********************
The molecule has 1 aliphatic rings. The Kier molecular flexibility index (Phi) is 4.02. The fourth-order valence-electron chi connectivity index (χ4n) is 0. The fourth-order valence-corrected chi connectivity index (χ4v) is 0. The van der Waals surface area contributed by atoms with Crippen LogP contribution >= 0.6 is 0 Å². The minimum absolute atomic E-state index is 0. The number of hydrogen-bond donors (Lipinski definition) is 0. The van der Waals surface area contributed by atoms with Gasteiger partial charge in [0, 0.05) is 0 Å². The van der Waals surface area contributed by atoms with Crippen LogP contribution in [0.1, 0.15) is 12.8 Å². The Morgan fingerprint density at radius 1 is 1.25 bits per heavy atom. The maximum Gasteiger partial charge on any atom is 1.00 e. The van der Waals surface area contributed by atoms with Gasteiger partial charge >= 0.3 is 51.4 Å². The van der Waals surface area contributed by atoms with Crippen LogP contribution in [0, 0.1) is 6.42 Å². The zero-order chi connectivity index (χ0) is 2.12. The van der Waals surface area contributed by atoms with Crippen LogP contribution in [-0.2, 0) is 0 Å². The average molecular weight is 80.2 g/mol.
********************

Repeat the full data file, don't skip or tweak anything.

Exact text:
The molecule has 1 aliphatic rings. The Kier molecular flexibility index (Phi) is 4.02. The fourth-order valence-electron chi connectivity index (χ4n) is 0. The fourth-order valence-corrected chi connectivity index (χ4v) is 0. The van der Waals surface area contributed by atoms with Crippen LogP contribution >= 0.6 is 0 Å². The minimum absolute atomic E-state index is 0. The number of hydrogen-bond donors (Lipinski definition) is 0. The van der Waals surface area contributed by atoms with Gasteiger partial charge in [0, 0.05) is 0 Å². The van der Waals surface area contributed by atoms with Crippen LogP contribution in [0.1, 0.15) is 12.8 Å². The Morgan fingerprint density at radius 1 is 1.25 bits per heavy atom. The maximum Gasteiger partial charge on any atom is 1.00 e. The van der Waals surface area contributed by atoms with Gasteiger partial charge >= 0.3 is 51.4 Å². The van der Waals surface area contributed by atoms with Crippen LogP contribution in [0, 0.1) is 6.42 Å². The zero-order chi connectivity index (χ0) is 2.12. The van der Waals surface area contributed by atoms with Crippen LogP contribution in [-0.2, 0) is 0 Å². The average molecular weight is 80.2 g/mol.